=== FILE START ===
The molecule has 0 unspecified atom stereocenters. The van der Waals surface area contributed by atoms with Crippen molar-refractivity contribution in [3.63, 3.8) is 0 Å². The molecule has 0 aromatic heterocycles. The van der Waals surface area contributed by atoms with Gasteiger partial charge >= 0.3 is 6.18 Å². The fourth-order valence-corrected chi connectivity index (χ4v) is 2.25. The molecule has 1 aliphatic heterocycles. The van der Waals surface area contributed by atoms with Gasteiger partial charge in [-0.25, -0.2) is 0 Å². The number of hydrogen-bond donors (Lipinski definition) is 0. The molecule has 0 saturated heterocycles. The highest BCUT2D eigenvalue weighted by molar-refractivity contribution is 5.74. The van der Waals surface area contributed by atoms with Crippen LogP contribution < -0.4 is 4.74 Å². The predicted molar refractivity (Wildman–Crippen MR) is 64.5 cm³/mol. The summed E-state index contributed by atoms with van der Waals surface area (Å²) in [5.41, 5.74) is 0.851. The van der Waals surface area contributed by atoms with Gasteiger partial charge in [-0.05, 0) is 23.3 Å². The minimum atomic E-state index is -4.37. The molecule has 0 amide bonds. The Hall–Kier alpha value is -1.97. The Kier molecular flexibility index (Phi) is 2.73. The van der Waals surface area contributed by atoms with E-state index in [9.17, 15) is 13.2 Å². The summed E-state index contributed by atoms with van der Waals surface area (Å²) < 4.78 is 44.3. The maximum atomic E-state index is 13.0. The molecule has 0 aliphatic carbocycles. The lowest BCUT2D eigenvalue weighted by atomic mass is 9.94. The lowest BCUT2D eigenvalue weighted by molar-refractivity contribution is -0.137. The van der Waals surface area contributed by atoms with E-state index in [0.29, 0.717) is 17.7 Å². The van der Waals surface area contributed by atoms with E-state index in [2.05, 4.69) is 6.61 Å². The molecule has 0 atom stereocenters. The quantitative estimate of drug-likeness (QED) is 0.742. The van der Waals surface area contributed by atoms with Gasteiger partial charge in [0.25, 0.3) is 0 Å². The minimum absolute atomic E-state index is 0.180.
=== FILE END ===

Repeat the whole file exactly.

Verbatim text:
The molecule has 0 unspecified atom stereocenters. The van der Waals surface area contributed by atoms with Crippen molar-refractivity contribution in [3.63, 3.8) is 0 Å². The molecule has 0 aromatic heterocycles. The van der Waals surface area contributed by atoms with Gasteiger partial charge >= 0.3 is 6.18 Å². The fourth-order valence-corrected chi connectivity index (χ4v) is 2.25. The molecule has 1 aliphatic heterocycles. The van der Waals surface area contributed by atoms with Gasteiger partial charge in [-0.25, -0.2) is 0 Å². The number of hydrogen-bond donors (Lipinski definition) is 0. The molecule has 0 saturated heterocycles. The highest BCUT2D eigenvalue weighted by molar-refractivity contribution is 5.74. The van der Waals surface area contributed by atoms with Crippen LogP contribution < -0.4 is 4.74 Å². The predicted molar refractivity (Wildman–Crippen MR) is 64.5 cm³/mol. The summed E-state index contributed by atoms with van der Waals surface area (Å²) in [5.41, 5.74) is 0.851. The van der Waals surface area contributed by atoms with Gasteiger partial charge in [-0.05, 0) is 23.3 Å². The minimum atomic E-state index is -4.37. The molecule has 0 amide bonds. The Hall–Kier alpha value is -1.97. The Kier molecular flexibility index (Phi) is 2.73. The van der Waals surface area contributed by atoms with E-state index in [9.17, 15) is 13.2 Å². The summed E-state index contributed by atoms with van der Waals surface area (Å²) < 4.78 is 44.3. The maximum atomic E-state index is 13.0. The molecule has 0 aliphatic carbocycles. The lowest BCUT2D eigenvalue weighted by atomic mass is 9.94. The lowest BCUT2D eigenvalue weighted by molar-refractivity contribution is -0.137. The van der Waals surface area contributed by atoms with E-state index in [0.29, 0.717) is 17.7 Å². The van der Waals surface area contributed by atoms with E-state index in [2.05, 4.69) is 6.61 Å². The molecule has 0 atom stereocenters. The quantitative estimate of drug-likeness (QED) is 0.742. The van der Waals surface area contributed by atoms with Gasteiger partial charge in [0.25, 0.3) is 0 Å². The minimum absolute atomic E-state index is 0.180.